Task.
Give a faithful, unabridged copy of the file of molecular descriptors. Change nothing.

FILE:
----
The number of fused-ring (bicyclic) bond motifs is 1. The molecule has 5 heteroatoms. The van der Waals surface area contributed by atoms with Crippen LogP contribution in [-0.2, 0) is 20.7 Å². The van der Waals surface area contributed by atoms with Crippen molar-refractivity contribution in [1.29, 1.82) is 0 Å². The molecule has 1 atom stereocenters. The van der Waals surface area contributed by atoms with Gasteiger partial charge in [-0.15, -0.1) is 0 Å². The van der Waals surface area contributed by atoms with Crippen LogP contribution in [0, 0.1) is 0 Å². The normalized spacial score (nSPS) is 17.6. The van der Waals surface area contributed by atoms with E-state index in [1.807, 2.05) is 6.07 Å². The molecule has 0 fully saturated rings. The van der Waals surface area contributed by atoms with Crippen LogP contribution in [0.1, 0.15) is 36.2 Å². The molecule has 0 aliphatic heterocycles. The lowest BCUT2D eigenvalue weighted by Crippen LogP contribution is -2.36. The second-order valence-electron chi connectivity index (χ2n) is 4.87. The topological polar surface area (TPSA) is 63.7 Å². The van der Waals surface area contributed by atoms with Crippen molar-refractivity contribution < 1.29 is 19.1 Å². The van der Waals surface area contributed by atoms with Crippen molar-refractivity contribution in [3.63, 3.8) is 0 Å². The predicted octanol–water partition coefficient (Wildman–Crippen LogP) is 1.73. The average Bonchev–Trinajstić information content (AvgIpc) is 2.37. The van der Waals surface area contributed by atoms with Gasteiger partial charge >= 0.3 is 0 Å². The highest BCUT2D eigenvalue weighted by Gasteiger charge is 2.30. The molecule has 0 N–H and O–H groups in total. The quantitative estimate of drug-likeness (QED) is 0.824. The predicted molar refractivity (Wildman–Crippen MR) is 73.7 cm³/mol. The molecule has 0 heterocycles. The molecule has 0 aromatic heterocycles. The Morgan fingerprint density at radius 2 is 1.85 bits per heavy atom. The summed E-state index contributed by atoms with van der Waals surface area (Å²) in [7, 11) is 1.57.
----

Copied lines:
The number of fused-ring (bicyclic) bond motifs is 1. The molecule has 5 heteroatoms. The van der Waals surface area contributed by atoms with Crippen LogP contribution in [-0.2, 0) is 20.7 Å². The van der Waals surface area contributed by atoms with Crippen molar-refractivity contribution in [1.29, 1.82) is 0 Å². The molecule has 1 atom stereocenters. The van der Waals surface area contributed by atoms with Gasteiger partial charge in [-0.15, -0.1) is 0 Å². The van der Waals surface area contributed by atoms with Crippen LogP contribution in [0, 0.1) is 0 Å². The normalized spacial score (nSPS) is 17.6. The van der Waals surface area contributed by atoms with E-state index in [1.807, 2.05) is 6.07 Å². The molecule has 0 fully saturated rings. The van der Waals surface area contributed by atoms with Crippen LogP contribution in [0.1, 0.15) is 36.2 Å². The molecule has 0 aliphatic heterocycles. The lowest BCUT2D eigenvalue weighted by Crippen LogP contribution is -2.36. The second-order valence-electron chi connectivity index (χ2n) is 4.87. The topological polar surface area (TPSA) is 63.7 Å². The van der Waals surface area contributed by atoms with Crippen molar-refractivity contribution < 1.29 is 19.1 Å². The van der Waals surface area contributed by atoms with Crippen molar-refractivity contribution in [3.63, 3.8) is 0 Å². The predicted octanol–water partition coefficient (Wildman–Crippen LogP) is 1.73. The average Bonchev–Trinajstić information content (AvgIpc) is 2.37. The van der Waals surface area contributed by atoms with Gasteiger partial charge >= 0.3 is 0 Å². The highest BCUT2D eigenvalue weighted by Gasteiger charge is 2.30. The molecule has 0 N–H and O–H groups in total. The quantitative estimate of drug-likeness (QED) is 0.824. The predicted molar refractivity (Wildman–Crippen MR) is 73.7 cm³/mol. The molecule has 0 heterocycles. The molecule has 0 aromatic heterocycles. The Morgan fingerprint density at radius 2 is 1.85 bits per heavy atom. The summed E-state index contributed by atoms with van der Waals surface area (Å²) in [7, 11) is 1.57.